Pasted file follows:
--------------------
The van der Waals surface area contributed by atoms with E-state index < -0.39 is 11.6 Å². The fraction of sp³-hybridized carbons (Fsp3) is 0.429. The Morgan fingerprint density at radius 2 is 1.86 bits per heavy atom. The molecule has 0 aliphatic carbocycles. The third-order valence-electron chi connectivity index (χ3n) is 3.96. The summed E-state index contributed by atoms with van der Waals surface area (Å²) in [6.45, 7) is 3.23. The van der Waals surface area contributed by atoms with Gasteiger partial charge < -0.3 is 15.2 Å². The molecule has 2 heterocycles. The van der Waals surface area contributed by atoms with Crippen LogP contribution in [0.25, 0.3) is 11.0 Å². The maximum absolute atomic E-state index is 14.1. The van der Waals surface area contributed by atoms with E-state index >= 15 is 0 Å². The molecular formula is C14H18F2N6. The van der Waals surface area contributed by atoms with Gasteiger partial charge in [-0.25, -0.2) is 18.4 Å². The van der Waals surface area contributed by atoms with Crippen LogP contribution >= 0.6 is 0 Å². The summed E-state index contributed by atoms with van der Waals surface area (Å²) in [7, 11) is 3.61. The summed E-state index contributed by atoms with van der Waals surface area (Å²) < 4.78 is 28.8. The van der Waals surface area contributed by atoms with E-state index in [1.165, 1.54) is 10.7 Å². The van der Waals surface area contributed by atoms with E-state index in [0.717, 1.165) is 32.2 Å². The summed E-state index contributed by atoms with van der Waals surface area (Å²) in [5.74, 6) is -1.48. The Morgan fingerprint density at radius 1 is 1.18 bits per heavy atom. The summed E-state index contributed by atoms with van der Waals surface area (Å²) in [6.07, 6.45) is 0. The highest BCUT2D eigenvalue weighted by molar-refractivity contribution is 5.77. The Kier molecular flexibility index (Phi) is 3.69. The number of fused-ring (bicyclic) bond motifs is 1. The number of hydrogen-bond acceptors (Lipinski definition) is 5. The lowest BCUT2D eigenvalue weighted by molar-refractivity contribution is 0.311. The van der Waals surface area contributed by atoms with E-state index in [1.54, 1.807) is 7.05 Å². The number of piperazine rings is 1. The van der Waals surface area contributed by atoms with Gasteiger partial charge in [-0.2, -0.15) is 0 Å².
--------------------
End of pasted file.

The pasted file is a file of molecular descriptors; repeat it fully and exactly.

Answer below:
The van der Waals surface area contributed by atoms with E-state index < -0.39 is 11.6 Å². The fraction of sp³-hybridized carbons (Fsp3) is 0.429. The Morgan fingerprint density at radius 2 is 1.86 bits per heavy atom. The molecule has 0 aliphatic carbocycles. The third-order valence-electron chi connectivity index (χ3n) is 3.96. The summed E-state index contributed by atoms with van der Waals surface area (Å²) in [6.45, 7) is 3.23. The van der Waals surface area contributed by atoms with Gasteiger partial charge < -0.3 is 15.2 Å². The molecule has 2 heterocycles. The van der Waals surface area contributed by atoms with Crippen LogP contribution in [0.25, 0.3) is 11.0 Å². The maximum absolute atomic E-state index is 14.1. The van der Waals surface area contributed by atoms with E-state index >= 15 is 0 Å². The molecular formula is C14H18F2N6. The van der Waals surface area contributed by atoms with Gasteiger partial charge in [-0.25, -0.2) is 18.4 Å². The van der Waals surface area contributed by atoms with Crippen LogP contribution >= 0.6 is 0 Å². The summed E-state index contributed by atoms with van der Waals surface area (Å²) in [7, 11) is 3.61. The summed E-state index contributed by atoms with van der Waals surface area (Å²) < 4.78 is 28.8. The van der Waals surface area contributed by atoms with E-state index in [1.165, 1.54) is 10.7 Å². The van der Waals surface area contributed by atoms with E-state index in [0.717, 1.165) is 32.2 Å². The summed E-state index contributed by atoms with van der Waals surface area (Å²) in [5.74, 6) is -1.48. The Morgan fingerprint density at radius 1 is 1.18 bits per heavy atom. The summed E-state index contributed by atoms with van der Waals surface area (Å²) in [6.07, 6.45) is 0. The highest BCUT2D eigenvalue weighted by molar-refractivity contribution is 5.77. The Kier molecular flexibility index (Phi) is 3.69. The number of fused-ring (bicyclic) bond motifs is 1. The number of hydrogen-bond acceptors (Lipinski definition) is 5. The lowest BCUT2D eigenvalue weighted by molar-refractivity contribution is 0.311. The van der Waals surface area contributed by atoms with E-state index in [1.54, 1.807) is 7.05 Å². The number of piperazine rings is 1. The van der Waals surface area contributed by atoms with Gasteiger partial charge in [-0.2, -0.15) is 0 Å².